The Meanderings of Motherhood

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The anticipated birth-day of each of our children come. Then as we are wheeled out to the car with our new little bundles in hand it is strange the feeling of surprise that there are no oaths to take or more papers to sign to take our child home and raise them. After all, foster care and adoption require nearly a left arm and two quarts of blood. Furthermore, many of us depart from the hospital with thoughts like are we ready for this?

I think those are feelings shared by most responsible parents when their children first arrive into the world from the safe confines of the womb. We count the days, weeks, then months of our children’s age to find that the years add up before we grasp the time with our minds, much less our hands.

As the years pass, the diaper bags are placed in the Goodwill or yard-sale pile. Next, the pack-and-play too finds a new home and the toys that we once tripped over have been replaced with big-kid toys we continue to trip over.

That’s the season of life we are in now. Legos have replaced teething-toys, and baby dolls and books have replaced boppy pillows and burp cloths.

I don’t carry a diaper bag anymore, but I rarely leave the house without a few snacks and a water bottle. Even though my children are five and seven, I think they still equate sight of me with hunger. Just ask my husband or the grandparents. The kids could have eaten minutes before I arrive home and one of the first sentences out of their mouths is, “Mom, I’m hungry.” Really?! It’s quite laughable.

Like the meandering path of a river, winding, bending, and curving its way to the sea, so too parenting is not a straight course. Sometimes our children will seem to be independent and free of their need for us in certain categories of life, only to need us greatly in similar categories once again. Occasionally, our well-developed children will hit a bump in the road and need us more than we anticipated at different points throughout our lives together.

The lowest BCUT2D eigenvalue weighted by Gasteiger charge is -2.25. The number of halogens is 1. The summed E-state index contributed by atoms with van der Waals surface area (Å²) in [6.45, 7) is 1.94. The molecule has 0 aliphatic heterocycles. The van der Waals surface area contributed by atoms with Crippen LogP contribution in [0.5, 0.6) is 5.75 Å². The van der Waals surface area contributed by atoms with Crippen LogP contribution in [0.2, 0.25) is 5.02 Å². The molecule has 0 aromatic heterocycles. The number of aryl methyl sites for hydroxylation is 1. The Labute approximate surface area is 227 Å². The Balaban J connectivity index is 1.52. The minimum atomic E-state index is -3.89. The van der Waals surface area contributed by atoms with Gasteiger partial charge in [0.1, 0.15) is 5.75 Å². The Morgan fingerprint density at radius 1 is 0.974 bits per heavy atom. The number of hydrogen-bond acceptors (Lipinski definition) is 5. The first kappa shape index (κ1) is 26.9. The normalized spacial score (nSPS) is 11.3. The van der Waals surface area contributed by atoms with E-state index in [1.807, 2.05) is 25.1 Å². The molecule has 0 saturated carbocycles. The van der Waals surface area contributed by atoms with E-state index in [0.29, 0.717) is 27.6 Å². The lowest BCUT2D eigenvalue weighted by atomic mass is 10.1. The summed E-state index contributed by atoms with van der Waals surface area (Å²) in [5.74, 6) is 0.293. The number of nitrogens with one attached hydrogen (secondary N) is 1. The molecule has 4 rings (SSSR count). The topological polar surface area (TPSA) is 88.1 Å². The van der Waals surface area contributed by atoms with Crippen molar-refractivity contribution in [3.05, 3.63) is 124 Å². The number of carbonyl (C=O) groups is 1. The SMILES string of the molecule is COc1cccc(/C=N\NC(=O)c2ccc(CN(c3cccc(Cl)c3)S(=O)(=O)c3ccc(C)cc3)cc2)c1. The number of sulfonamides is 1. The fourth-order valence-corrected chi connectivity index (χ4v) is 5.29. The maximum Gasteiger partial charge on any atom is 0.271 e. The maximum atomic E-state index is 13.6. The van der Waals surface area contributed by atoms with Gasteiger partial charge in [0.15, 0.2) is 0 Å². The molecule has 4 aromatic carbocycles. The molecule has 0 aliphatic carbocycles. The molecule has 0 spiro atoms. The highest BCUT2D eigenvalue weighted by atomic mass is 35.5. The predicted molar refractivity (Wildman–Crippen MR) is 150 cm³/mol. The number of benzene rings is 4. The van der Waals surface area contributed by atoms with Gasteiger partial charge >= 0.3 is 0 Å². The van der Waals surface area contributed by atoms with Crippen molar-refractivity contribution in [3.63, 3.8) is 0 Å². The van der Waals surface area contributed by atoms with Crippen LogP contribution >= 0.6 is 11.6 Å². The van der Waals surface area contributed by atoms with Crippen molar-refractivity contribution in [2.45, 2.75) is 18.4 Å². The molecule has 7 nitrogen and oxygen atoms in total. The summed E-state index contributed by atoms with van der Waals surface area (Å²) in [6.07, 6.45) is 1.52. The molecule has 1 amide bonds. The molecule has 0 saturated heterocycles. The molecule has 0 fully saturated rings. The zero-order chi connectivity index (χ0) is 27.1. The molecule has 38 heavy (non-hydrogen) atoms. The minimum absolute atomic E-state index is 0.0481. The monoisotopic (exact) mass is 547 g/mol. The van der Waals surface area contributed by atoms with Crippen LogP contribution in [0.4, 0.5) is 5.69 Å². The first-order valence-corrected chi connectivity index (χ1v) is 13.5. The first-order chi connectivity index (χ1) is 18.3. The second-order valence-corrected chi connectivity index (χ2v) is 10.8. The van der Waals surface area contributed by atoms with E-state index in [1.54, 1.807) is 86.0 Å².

I think about the choices my children will make as they grow. These are the easy years–I’ve been told, and I agree. The decisions they make at five and seven are far less reaching than at 12, 16, 18, 21, and even 35. Jesus wisely knows that as the course of our lives wind and bend to our final destination, that we will be prone to worry–not about the bend in front of us, but about the possibility of a twist in the rivers flow a few yards, or even a mile, down. He guides our worry with these words:

Take therefore no thought for the morrow: for the morrow shall take thought for the things of itself. Sufficient unto the day is the evil thereof. Matthew 6:34, KJV

Prayer and praises to Jesus today, and prayer and praises to Jesus in the morrow. So the saying goes, and is good advice based on Matthew 6:34, One day at a time, sweet Jesus.

Prayerfully, our faithfulness in this day reaps rewards in the days to come. Therefore, we need not face this day with worry for the next that has not dawned.

The most precious gifts I have been given in this life are a result of one of the best choices I made in marrying their daddy. I am so grateful for the choices that led me to Ron and for the gift of being a mom to two of the most remarkable people I have ever met.

Happy Mother’s Day to each woman with children of your own and to all women of spiritual children in which you have invested love, prayers, and guidance. May this be a blessed Mother’s Day for you.

Take heart and fear not the morrow,

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